The components of the sensor according to the invented sensor device can be of various forms, e.g. be realized as ribbon, where the term "ribbon" is used because of the obvious shape of these components used, without the necessity to really implement them in such way. The materials can be realized for example also in wire forms.
 Below examples of suitable materials for the construction of an sensor according to the invention are given.
 Resonator ribbon or ribbons: magnetostrictive material. Can e.g. be an amorphous ribbon. Alloys containing Fe, Co, Ni, Th, Cu, Dy, Pd, B, P, C and Gd are possible. It can also be a nanocrystalline ribbon with particle sizes between 1 nm and 1 micron, and containing Tb, Dy, Fe, Co, Ni, B, P, C, Gd, Si, B, Nb or Mo.
 Permanent magnetic ribbon or ribbons: A permanent magnet which is used to set the operating point. For examples Alnico magnets, alloys based on Fe-oxide, barium/strontium carbonate, Ticonal, materials containing Sm, Ni, Co, Nd, Fe and B, respectively.
 Bias ribbon or ribbons: A material with a first order phase transition, e.g. a magnetocaloric material or a shape memory alloy, whose magnetization and therefore also its or their stray field is strongly changed in the vicinity of the critical temperature.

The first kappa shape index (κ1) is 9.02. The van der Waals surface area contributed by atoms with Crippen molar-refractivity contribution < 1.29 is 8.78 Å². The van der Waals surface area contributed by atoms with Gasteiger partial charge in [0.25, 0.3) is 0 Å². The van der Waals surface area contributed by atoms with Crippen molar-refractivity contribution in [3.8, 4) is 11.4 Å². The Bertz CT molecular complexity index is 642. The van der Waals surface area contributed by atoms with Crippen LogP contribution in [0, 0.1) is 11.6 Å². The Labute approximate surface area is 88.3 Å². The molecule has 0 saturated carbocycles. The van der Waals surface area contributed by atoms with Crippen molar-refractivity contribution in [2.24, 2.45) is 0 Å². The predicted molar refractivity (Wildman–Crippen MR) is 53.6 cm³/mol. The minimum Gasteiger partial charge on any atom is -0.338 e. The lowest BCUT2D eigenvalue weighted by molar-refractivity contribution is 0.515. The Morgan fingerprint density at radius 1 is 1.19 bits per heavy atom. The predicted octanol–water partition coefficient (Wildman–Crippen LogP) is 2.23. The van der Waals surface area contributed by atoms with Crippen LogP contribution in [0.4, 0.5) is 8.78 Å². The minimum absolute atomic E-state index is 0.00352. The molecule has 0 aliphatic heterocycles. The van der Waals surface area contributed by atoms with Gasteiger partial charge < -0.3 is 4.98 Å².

When exceeding a critical temperature the following transitions are observed both in magnetocaloric materials as well as in shape-memory alloys:
 (i) state with high magnetization to a low magnetization state
 (ii) state with a low magnetization to a state with high magnetization
 For magnetocaloric materials these phase transitions are often reversible. That is, after temperature comes below the critical temperature again the magnetic state of the ribbon is the same or very similar to the initial state. Such a reversible change in magnetization is suitable to realize temperature sensors for determining the current temperature with high resolution near the critical temperature. Thus, for example in the case of a clinical thermometer, a high resolution in the range of 35° C. to 42° C. can be achieved. It is possible to use magnetocaloric materials which show a sharp change of magnetization in this temperature range. The critical temperature can be for example at 45° C. However, reversible magnetization change is not suitable for the detection of a maximum/minimum temperature. Rather, for maximum/minimum temperature sensors, magnetic materials are needed which yield an irreversible change of the magnetic state when the critical temperature is exceeded, or at least show a significant thermal hysteresis, which is often found in shape memory alloys. Realization possibilities for magnetocaloric materials with irreversible magnetization curves are described in the discussion of the enclosed figures.